• Hold for 10-20 seconds and repeat on the left side.

6. Heel Walks

This exercise helps activate, strengthen, and mobilize the anterior tibialis. The anterior tibialis can be a neglected muscle to work on, and heel walks are great because you can do them anywhere.

Here are the steps:

  • Start in an open area and begin to walk at a normal pace
  • When ready, point your toes up and keep them lifted off the ground so only your heels are touching the ground.
  • Keep walking for 20-30 seconds without your toes touching the ground.

5. Hamstring Wall Stretch

The hamstrings are another posterior side muscle (along with the gastrocnemius and soleus) that can contribute to shin splints. Any compensation on the upper leg can create a downstream effect onto the shins, and potentially cause shin or knee pain and inflammation. Use this stretch to help mobilize the hamstrings.

Here are the steps:

  • Start lying on your back in a doorway, with your left leg through the opening in the doorway and your right leg up the wall with a straight knee. Your legs should form an L shape.
  • Then, make sure your butt is scooted up against the door so your legs are perpendicular and you feel a stretch in the right hamstring.
  • Hold for 30 seconds and repeat on the other side

4. Toe Walks

Toe walks are a great shin splint injury prevention exercise, as well as a rehabilitation exercise often used by soccer players. Strengthening and stabilizing the calf muscles is just as important as increasing flexibility, and toe walks will help you achieve a more resilient lower leg.

Here are the steps:

  • Start in an open area and begin to walk at a normal pace
  • When ready, lift your heels and come onto your tippy toes and start to walk forward while maintaining your heels off the ground.
  • Keep walking for 20-30 seconds without your heels touching the ground.

3. Tibialis Anterior Muscle Stretch

This tibialis anterior stretch is a more passive alternative to the toe-drag stretch. Targeting the front side of the shin bone, this stretch with improve ankle and knee mobility, allowing your tibia to move more freely to prevent shin splints.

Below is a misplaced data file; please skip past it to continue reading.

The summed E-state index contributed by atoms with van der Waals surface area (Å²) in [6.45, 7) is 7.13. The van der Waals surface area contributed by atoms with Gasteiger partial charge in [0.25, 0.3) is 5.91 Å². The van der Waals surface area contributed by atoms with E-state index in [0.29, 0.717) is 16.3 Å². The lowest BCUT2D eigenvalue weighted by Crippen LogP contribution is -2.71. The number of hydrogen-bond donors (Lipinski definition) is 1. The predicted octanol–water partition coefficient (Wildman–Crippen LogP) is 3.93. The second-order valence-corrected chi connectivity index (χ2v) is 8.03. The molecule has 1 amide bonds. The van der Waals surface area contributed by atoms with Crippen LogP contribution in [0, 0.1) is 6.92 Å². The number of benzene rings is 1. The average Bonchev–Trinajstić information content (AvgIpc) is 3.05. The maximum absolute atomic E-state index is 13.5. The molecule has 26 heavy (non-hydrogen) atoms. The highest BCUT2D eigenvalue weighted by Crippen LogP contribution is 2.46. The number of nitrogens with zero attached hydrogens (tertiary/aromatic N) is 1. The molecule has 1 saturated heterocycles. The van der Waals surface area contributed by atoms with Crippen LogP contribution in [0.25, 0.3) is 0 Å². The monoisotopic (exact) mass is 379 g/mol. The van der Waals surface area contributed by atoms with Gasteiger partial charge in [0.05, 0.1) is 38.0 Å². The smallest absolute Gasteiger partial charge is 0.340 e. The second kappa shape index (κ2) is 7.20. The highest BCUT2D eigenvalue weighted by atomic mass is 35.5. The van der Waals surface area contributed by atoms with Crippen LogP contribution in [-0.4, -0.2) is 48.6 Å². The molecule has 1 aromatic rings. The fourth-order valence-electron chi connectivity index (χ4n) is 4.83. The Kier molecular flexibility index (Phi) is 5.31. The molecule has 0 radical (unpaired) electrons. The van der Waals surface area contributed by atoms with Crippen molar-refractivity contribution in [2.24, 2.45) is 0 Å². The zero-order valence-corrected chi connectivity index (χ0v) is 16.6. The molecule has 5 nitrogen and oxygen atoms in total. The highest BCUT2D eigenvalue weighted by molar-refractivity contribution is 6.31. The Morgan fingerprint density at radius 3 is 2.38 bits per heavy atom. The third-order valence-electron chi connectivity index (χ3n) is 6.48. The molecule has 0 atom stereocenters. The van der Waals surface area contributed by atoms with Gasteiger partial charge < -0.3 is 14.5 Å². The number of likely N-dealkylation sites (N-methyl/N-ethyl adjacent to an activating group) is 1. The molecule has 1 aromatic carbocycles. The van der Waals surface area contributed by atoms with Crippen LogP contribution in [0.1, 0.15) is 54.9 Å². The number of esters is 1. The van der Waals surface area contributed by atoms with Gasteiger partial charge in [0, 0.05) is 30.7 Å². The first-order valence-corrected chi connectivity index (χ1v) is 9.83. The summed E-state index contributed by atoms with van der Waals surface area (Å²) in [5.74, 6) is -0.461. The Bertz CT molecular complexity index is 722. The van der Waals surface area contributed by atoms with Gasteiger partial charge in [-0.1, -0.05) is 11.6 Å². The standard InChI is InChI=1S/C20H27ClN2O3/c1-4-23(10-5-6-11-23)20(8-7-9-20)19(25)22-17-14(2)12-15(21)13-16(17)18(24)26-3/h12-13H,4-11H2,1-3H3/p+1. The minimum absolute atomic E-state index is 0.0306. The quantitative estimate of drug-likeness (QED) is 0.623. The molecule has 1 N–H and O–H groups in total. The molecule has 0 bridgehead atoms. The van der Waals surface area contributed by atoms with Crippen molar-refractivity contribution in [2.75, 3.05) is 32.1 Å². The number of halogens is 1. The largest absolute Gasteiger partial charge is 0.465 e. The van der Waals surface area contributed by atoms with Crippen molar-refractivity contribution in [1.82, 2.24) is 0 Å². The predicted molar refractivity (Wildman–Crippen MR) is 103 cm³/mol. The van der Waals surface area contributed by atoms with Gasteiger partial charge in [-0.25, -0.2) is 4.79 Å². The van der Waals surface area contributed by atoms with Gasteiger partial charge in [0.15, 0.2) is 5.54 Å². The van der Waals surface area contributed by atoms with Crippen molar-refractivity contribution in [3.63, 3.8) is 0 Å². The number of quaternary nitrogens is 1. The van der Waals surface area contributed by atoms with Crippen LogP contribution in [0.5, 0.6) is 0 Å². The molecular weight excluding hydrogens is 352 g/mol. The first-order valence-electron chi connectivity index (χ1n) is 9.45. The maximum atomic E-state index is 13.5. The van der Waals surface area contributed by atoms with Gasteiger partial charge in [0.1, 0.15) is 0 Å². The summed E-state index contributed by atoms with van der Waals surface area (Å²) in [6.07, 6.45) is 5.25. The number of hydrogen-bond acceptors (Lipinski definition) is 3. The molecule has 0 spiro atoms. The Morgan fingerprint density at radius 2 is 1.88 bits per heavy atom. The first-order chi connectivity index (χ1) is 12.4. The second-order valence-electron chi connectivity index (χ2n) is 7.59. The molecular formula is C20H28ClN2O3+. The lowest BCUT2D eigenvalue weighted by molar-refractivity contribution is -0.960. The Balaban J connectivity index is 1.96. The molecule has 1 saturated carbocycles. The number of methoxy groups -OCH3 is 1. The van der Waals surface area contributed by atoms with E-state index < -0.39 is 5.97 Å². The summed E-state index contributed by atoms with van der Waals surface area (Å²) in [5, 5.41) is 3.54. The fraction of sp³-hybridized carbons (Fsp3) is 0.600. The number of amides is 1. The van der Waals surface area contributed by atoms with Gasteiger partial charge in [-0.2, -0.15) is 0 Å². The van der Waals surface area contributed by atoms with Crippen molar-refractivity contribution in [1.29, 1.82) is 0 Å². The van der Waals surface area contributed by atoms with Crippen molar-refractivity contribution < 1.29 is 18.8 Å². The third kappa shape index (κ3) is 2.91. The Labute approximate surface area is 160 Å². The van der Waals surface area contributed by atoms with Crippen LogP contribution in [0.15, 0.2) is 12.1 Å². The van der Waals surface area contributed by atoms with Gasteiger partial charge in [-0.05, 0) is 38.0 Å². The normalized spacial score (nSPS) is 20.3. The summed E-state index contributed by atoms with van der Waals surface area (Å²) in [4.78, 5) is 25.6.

Here are the steps:

  • Start sitting in a chair with both feet making full contact with the floor.
  • Then, take your right foot and flip it over and curl your toes under so the topside of your foot is now making contact with the floor.
  • Hold for 20-30 seconds and switch feet.

2. Calf Raises

One of the most common culprits of shin splints is the calf muscles, and calf raises are a tried-and-true technique for lengthening the calf muscles. This exercise can load the affected muscles through full ranges of motion that keep the calves pliable and durable.

Here are the steps:


  • Start standing feet shoulder width apart and facing a wall, about 6-12 inches away from the wall.
  • Next, place your hands on the walls for support.
  • Then, rise onto your tippy toes, making sure you squeeze your calves at the top for a full range of motion
  • After that, slowly come back down to starting position, lowering your feet with control.
  • For additional load, try the calf raise one leg at a time with the other leg off the ground.
  • Repeat 10x

1. Seated Shin Stretch

Keeping the anterior shin muscles pliable with many different stretches is key to durability. The seated shin stretch is more passive, but it can still be very intense for the entire lower leg, from the top of the feet to the knees.

Here are the steps:

  • Start on all fours on your Yoga Strong Mat
  • Then, make sure your toes are untucked and start to lean back so you’re sitting back on your heels.
  • Next, start to sit upright with your butt sitting on your heels.
  • If that is too much tension and you need to pull back, stay hinged forward with your arms stretched out in front and palms on the ground.
  • Hold for 20-30 seconds

Recovery Time for Shin Splints

Although recovery time can vary from a couple of weeks for mild cases of shin splints to 6-8 weeks for more intense cases, shin splints can generally be resolved with ample stretching, muscular release, and strengthening.

Stretches for shin splints are your best friend. A comprehensive approach that hits all the surrounding shin muscles, as well as up and down the kinetic chain (i.e., hip and foot) can assist in accelerating the recovery time.